Business Overview

Business Highlights:

– Profitable
– Well trained team
– Great product line
– Niche market

With 26 years of service providing solutions to the medical industry for its customers and their staff, this company has a well-earned reputation for quality, reliability and integrity. While its base product line has endured over time, the company has also evolved developing products to address changing needs for its customers and markets all over the United States.

The company has a proprietary line of branded, patented products that serves a niche market within the medical equipment industry. The company’s focus is to work individually with its customers to develop custom solutions which insulate itself against competition and pricing pressure.

Turn-key with detailed, simple to follow, systems and processes. Opportunities for growth and staff in place to handle day-to-day operations so that new owner can concentrate on new growth opportunities.

This opportunity is available due to retirement, however, owner is not relocating any time soon and is committed to a transition that will ensure continued success and profitability for the company. All buyers will be screened by the Seller and previous experience in the medical industry, manufacturing, sales and market research and development of markets is required.


  • Asking Price: N/A
  • Cash Flow: $274,978
  • Gross Revenue: $1,381,169
  • FF&E: N/A
  • Inventory: N/A
  • Inventory Included: N/A
  • Established: 1995

Detailed Information

  • Property Owned or Leased:N/A
  • Property Included:N/A
  • Building Square Footage:N/A
  • Lot Size:N/A
  • Total Number of Employees:7
  • Furniture, Fixtures and Equipment:N/A
Purpose For Selling:


Additional Info

The business was started in 1995, making the business 27 years old.

The business has 7 employees and is located in a building with disclosed square footage of N/A sq ft.
The property is leased by the business for $4,342 per Month

Why is the Current Owner Selling The Business?

There are all kinds of reasons why individuals resolve to sell operating businesses. Nevertheless, the true factor vs the one they tell you may be 2 completely different things. As an example, they might say "I have a lot of various commitments" or "I am retiring". For many sellers, these reasons are valid. But also, for some, these might simply be reasons to attempt to hide the reality of changing demographics, increased competition, recent reduction in earnings, or a range of various other factors. This is why it is extremely important that you not rely totally on a seller's word, yet instead, use the vendor's answer combined with your total due diligence. This will paint a more realistic image of the business's present situation.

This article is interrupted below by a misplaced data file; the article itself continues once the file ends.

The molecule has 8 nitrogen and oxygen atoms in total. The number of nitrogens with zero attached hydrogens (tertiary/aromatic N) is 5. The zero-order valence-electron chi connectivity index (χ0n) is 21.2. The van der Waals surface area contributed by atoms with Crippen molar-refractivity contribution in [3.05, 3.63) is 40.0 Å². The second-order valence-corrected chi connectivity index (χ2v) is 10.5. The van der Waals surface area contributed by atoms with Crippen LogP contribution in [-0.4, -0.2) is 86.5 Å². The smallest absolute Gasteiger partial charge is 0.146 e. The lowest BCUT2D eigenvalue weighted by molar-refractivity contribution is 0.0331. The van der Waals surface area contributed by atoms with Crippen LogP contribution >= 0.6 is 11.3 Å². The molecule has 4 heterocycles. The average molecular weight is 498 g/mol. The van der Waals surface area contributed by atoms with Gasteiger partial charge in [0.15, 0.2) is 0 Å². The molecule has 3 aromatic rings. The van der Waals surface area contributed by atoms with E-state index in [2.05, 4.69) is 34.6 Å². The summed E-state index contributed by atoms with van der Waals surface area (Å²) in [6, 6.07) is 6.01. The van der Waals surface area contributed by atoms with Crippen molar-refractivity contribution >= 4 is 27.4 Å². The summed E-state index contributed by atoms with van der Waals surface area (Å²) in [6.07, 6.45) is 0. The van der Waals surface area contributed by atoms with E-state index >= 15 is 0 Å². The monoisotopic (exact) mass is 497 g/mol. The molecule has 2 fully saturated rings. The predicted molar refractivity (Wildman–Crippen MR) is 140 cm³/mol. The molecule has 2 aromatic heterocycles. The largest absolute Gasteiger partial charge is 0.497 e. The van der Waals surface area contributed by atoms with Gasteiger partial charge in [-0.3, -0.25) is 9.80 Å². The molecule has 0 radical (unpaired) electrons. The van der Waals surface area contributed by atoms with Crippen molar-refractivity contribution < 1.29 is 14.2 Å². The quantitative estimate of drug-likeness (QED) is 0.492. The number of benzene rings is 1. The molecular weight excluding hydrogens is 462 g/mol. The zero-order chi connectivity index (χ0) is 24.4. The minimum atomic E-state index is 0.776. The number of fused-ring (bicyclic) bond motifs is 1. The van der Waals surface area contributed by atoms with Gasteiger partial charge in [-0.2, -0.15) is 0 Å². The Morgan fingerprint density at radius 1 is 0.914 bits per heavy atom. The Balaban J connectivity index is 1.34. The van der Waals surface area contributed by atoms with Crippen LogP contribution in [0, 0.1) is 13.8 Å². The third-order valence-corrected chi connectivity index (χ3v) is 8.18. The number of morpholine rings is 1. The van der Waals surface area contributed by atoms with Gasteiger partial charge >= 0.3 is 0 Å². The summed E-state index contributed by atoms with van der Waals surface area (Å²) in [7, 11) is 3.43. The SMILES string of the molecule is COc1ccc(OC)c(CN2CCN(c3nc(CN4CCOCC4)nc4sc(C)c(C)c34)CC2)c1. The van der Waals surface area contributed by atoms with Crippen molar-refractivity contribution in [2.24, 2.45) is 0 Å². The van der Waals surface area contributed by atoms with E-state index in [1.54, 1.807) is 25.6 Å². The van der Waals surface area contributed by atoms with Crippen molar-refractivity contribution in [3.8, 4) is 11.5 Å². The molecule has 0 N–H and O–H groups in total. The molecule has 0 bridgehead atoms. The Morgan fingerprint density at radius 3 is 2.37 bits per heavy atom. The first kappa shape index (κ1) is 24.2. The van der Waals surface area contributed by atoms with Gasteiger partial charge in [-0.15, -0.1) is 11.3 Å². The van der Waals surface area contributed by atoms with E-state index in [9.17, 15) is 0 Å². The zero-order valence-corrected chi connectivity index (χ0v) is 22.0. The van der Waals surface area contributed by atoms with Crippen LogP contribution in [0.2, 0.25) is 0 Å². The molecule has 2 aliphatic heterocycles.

Existing Debts and Future Obligations

If the current company is in debt, which many businesses are, then you will have reason to consider this when valuating/preparing your deal. Lots of companies finance loans so as to cover things like stock, payroll, accounts payable, etc. Keep in mind that occasionally this can imply that profit margins are too tight. Numerous companies fall under a revolving door of taking loans as a way to pay back various other loans. Along with debts, there may also be future obligations to think about. There might be an outstanding lease on tools or the structure where the business resides. The business might have existing contracts with suppliers that need to be met or might cause charges if terminated early.

Understanding the Customer Base, Competition and Area Demographics

Just how do businesses in the location attract brand-new clients? Often times, operating businesses have repeat consumers, which create the core of their everyday profits. Particular aspects such as new competition growing up around the area, road building and construction, as well as staff turnover can influence repeat customers and also adversely influence future incomes. One essential thing to consider is the location of the business. Is it in a highly trafficked shopping mall, or is it hidden from the highway? Undoubtedly, the more individuals that see the business on a regular basis, the better the opportunity to develop a returning consumer base. A last idea is the basic area demographics. Is the business situated in a largely inhabited city, or is it located on the outskirts of town? How might the regional median household income influence future earnings prospects?